James C. Bennett, Anglosphere: The Future of the English-Speaking Nations in the Internet Era (Lanham, MD: Rowman & Littlefield Publishers, 2004), 256 pp., $29.95.
Robert Cooper, The Breaking of Nations: Order and Chaos in the Twenty-First Century (New York: Atlantic Monthly Press, 2003), 180 pp., $18.95.
Samuel P. Huntington, Who Are We? The Challenges to America's National Identity (New York: Simon & Schuster, 2004), 428 pp., $27.
Jeremy A. Rabkin, The Case for Sovereignty: Why the World Should Welcome American Independence (Washington, DC: AEI Press, 2004), 255 pp., $25.
Anne-Marie Slaughter, A New World Order (Princeton, NJ: Princeton University Press, 2004), 368 pp., $29.95.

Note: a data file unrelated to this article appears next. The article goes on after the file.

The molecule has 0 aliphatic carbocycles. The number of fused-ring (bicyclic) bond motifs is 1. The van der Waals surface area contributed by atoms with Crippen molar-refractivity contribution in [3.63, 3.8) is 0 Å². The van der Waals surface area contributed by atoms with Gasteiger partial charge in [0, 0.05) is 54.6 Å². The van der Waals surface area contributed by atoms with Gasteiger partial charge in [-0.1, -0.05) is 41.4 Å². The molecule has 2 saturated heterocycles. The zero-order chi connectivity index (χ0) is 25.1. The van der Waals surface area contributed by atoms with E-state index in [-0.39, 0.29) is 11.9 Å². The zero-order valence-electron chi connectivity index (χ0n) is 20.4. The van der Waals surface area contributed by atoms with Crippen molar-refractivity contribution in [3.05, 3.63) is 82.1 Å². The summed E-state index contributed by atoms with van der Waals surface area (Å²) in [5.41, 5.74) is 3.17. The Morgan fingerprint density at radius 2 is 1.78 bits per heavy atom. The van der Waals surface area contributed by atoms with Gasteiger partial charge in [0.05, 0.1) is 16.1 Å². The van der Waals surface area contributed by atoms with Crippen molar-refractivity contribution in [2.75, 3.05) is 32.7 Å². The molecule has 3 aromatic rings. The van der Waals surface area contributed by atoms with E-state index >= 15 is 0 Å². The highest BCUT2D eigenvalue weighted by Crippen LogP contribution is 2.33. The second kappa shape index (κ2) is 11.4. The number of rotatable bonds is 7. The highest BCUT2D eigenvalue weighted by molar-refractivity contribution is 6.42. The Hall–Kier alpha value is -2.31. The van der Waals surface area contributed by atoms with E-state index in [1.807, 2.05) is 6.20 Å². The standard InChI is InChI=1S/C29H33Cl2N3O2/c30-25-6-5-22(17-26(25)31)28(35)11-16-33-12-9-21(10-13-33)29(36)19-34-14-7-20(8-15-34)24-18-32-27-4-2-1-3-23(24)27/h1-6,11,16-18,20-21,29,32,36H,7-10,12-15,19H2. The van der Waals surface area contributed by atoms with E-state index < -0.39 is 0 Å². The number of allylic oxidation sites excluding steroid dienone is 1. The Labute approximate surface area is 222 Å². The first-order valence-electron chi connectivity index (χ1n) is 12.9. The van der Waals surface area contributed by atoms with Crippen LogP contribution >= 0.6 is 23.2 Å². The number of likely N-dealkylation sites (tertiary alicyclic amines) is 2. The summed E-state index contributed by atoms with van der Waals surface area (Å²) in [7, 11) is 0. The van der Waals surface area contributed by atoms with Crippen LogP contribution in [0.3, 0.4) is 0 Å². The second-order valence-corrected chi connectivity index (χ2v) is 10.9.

During the 1990s there was a widespread recognition that, when it came to the topic of international affairs, the most significant book of the decade was Samuel Huntington's The Clash of Civilizations and the Remaking of World Order. After the terrorist attacks of 2001, there was an even wider, indeed a worldwide, recognition that Huntington's book, with its analysis of the "Islamic resurgence" and "Islam's bloody borders" could well be the most significant book for this decade as well. Of course, when it was published, Clash of Civilizations produced its own clash between Huntington and a claque of critics, many of whom were hostile or even hysterical. But whatever the strength, or the noise, of the critics' arguments, they were blown into irrelevance by the terrorist attacks, for about these, the critics had nothing meaningful to say, while Huntington manifestly did.